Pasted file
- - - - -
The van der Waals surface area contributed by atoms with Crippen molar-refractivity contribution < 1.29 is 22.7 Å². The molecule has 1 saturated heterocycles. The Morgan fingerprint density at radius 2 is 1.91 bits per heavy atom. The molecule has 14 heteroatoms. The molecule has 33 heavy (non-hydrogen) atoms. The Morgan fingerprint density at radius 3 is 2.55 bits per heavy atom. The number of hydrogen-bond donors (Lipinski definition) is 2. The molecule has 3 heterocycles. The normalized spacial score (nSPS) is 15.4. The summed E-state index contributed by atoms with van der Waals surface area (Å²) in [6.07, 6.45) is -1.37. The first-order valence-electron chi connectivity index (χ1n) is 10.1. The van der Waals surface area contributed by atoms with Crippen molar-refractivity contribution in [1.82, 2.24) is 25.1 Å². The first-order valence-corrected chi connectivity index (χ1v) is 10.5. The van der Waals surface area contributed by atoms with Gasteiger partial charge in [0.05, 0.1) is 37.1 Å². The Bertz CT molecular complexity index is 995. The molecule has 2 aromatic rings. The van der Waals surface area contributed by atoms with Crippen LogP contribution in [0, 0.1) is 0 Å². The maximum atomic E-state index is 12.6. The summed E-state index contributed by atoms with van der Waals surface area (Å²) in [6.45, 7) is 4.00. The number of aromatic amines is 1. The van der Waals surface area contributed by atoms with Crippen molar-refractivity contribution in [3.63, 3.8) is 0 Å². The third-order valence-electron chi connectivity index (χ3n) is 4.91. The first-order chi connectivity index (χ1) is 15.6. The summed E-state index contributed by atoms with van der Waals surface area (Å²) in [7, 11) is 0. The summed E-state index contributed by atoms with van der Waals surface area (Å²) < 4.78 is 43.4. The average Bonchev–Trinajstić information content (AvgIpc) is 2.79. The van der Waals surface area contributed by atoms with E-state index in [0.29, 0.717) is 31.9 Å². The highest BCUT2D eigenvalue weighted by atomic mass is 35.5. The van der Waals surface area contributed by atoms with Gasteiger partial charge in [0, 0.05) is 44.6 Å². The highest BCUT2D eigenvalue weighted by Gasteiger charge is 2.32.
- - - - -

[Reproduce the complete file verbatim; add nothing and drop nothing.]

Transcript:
The van der Waals surface area contributed by atoms with Crippen molar-refractivity contribution < 1.29 is 22.7 Å². The molecule has 1 saturated heterocycles. The Morgan fingerprint density at radius 2 is 1.91 bits per heavy atom. The molecule has 14 heteroatoms. The molecule has 33 heavy (non-hydrogen) atoms. The Morgan fingerprint density at radius 3 is 2.55 bits per heavy atom. The number of hydrogen-bond donors (Lipinski definition) is 2. The molecule has 3 heterocycles. The normalized spacial score (nSPS) is 15.4. The summed E-state index contributed by atoms with van der Waals surface area (Å²) in [6.07, 6.45) is -1.37. The first-order valence-electron chi connectivity index (χ1n) is 10.1. The van der Waals surface area contributed by atoms with Crippen molar-refractivity contribution in [1.82, 2.24) is 25.1 Å². The first-order valence-corrected chi connectivity index (χ1v) is 10.5. The van der Waals surface area contributed by atoms with Gasteiger partial charge in [0.05, 0.1) is 37.1 Å². The Bertz CT molecular complexity index is 995. The molecule has 2 aromatic rings. The van der Waals surface area contributed by atoms with Crippen LogP contribution in [0, 0.1) is 0 Å². The maximum atomic E-state index is 12.6. The summed E-state index contributed by atoms with van der Waals surface area (Å²) in [6.45, 7) is 4.00. The number of aromatic amines is 1. The van der Waals surface area contributed by atoms with Crippen molar-refractivity contribution in [3.63, 3.8) is 0 Å². The third-order valence-electron chi connectivity index (χ3n) is 4.91. The first-order chi connectivity index (χ1) is 15.6. The summed E-state index contributed by atoms with van der Waals surface area (Å²) in [7, 11) is 0. The summed E-state index contributed by atoms with van der Waals surface area (Å²) < 4.78 is 43.4. The average Bonchev–Trinajstić information content (AvgIpc) is 2.79. The van der Waals surface area contributed by atoms with E-state index in [0.29, 0.717) is 31.9 Å². The highest BCUT2D eigenvalue weighted by atomic mass is 35.5. The van der Waals surface area contributed by atoms with Gasteiger partial charge in [0, 0.05) is 44.6 Å². The highest BCUT2D eigenvalue weighted by Gasteiger charge is 2.32.